Natives Go Wild tells stories of early First Nations circus performers
The Sydney Opera House will turn into the Big Top in October, hosting the world premiere of the First Nations cabaret, Natives Go Wild which brings to the stage truth-telling about the First Nations performers of the early circus era.
With First Nations talent from all walks of performing, Natives Go Wild hosts Beau James, accomplished physical theatre and circus performer and Manager of the Indigenous Programs at the Australian National Maritime Museum from the Mununjali clan of the Yugambeh Nation, and Pajinka Wik man and Bangarra dancer, Waangenga Blanco.
“I’m really excited what a wonderful opportunity to share the truth about our past, I jump at any opportunity to educate the wider audience, an opportunity to learn more about my culture and history for myself – delve into these forgotten stories,” Mr Blanco said.
Mr Blanco steps into the role of Cornelius Colleano, one of the most famous circus performers of the 1920s. He performed with the Ringling Bros and Barnum & Bailey Circus and was the highest paid circus performer of his time, however claimed Spanish heritage to conceal his Aboriginality.
“This guy needs a film or a Netflix series about him, he is amazing. Transcended the shackles of racism and forged a career in circus by being the best he could do,” Mr Blanco said.
Beau James takes on many roles including The Clown – also doing a strait jacket routine which reflects upon their own personal experience with their gender identity. James was raised in Brisbane as Donna Carstens and identified as gender fluid at a young age.
James will also take on the role of William Jones, also known as Little Nugget. William Jones appeared in almost all Australian circuses in the 1850s and performed as an equestrian, juggler, acrobat, ropewalker and ringmaster.
“I feel really privileged and excited to tell that story, so many people wouldn’t know that Aboriginal people were coerced, stolen, taken overseas or for themselves changing their name to earn an income overseas,” said James.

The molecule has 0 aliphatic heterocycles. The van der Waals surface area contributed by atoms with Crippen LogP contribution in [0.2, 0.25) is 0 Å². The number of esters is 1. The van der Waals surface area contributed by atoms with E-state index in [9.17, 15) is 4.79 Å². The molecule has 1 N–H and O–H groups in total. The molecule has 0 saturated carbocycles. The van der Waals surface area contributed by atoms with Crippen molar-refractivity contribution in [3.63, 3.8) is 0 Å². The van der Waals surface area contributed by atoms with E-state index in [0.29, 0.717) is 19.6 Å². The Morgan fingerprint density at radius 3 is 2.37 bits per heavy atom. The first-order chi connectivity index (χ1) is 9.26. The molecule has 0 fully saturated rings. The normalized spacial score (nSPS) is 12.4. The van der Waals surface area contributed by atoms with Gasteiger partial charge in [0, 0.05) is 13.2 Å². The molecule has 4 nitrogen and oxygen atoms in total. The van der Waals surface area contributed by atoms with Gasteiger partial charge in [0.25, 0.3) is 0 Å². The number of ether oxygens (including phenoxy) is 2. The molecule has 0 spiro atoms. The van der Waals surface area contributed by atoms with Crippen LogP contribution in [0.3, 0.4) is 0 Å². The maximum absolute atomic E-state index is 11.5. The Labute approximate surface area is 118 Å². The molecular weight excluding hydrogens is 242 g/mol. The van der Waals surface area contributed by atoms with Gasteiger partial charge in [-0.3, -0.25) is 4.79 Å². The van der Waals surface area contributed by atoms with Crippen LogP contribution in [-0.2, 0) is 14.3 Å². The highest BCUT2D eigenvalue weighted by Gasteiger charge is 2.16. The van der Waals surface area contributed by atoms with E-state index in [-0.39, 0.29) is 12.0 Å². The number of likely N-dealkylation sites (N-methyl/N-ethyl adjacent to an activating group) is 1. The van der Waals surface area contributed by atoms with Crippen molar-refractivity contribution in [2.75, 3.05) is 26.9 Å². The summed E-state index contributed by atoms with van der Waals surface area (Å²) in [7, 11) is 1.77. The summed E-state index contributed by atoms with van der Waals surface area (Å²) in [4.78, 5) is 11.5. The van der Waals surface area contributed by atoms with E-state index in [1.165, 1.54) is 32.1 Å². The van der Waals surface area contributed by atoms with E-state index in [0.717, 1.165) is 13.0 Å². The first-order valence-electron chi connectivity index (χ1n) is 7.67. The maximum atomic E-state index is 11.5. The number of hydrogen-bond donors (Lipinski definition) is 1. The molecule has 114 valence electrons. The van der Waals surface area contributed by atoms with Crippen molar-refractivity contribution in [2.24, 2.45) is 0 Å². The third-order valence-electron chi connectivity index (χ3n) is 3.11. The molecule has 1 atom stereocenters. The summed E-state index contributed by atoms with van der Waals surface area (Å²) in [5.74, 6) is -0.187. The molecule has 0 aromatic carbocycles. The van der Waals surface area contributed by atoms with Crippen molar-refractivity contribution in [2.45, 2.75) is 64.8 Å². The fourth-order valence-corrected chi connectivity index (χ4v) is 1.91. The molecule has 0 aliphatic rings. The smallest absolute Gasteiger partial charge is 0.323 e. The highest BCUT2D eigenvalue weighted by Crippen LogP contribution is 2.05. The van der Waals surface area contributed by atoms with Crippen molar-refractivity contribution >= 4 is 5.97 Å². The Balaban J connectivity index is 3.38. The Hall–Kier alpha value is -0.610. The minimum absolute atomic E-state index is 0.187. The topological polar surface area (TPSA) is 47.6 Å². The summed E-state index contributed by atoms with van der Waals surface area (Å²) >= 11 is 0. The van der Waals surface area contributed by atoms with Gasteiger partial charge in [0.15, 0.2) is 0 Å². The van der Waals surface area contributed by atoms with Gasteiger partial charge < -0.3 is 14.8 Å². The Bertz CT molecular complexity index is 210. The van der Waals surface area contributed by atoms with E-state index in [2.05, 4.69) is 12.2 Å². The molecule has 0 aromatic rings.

“It is a great honour – he is a little bit of a clown, and that matches with my background so honouring his voice will be a great opportunity.”
Natives Go Wild presents an array of performers from all backgrounds which together provide an intricate web of overlaying talents that thread the show together.
“Everyone brings something new and different to the table, coming from a contemporary dance world where it is kind of like a dance factory – this makes me feel like I’m in The Avengers, everyone is coming with their own superpower,” Mr Blanco said.
“There is so much talent with our mob and there are Pacific Islanders in the show as well. Being Torres Strait Islander and Aboriginal, I feel a close kinship to our Pacific Island brothers and sisters, and it’s so exciting to share the stage with them.”
Although centring on the circus, the production is filled with singing and dancing, something different for Beau James.
“It’s new for me, using my body in a different way to tell a story, and my body is a bit older these days too – it isn’t what it used to be!” James said.
“We all come from different backgrounds, and we all have those moments when we feel out of our comfort zone but that’s what makes good stuff when you push yourself out of that comfort zone.”
Natives Go Wild is a show that attempts to air the stories that have been locked away, stories that haven’t been told – doing so through a First Nations lens.
“I feel a huge responsibility to entertain but also to tell the truth. I want people to leave with a wider, broader perspective of truth, and I want them to leave with the songs stuck in their head,” Mr Blanco said.
“Coming from a circus background I did know a lot of these stories, and what is great is that they are finally being told. I think we are finally giving a voice to those people who didn’t have that opportunity at the time,” James added.
“Barnum Circus, it profited by making a mockery of Indigenous people and culture. And not respecting culture. Getting people to sit back and think ‘that is disgusting,’ but ending on that good note.”
“We want people to not think it’s all doom and gloom, there were trailblazers. I hope they leave with a better understanding of that era in our world. And I hope they see how powerful our voice and our stories can be when they are told from our perspective.”
Natives Go Wild will hit the Sydney Opera House stage between October 22 and 27.
By Rachael Knowles
The post Natives Go Wild tells stories of early First Nations circus performers appeared first on National Indigenous Times.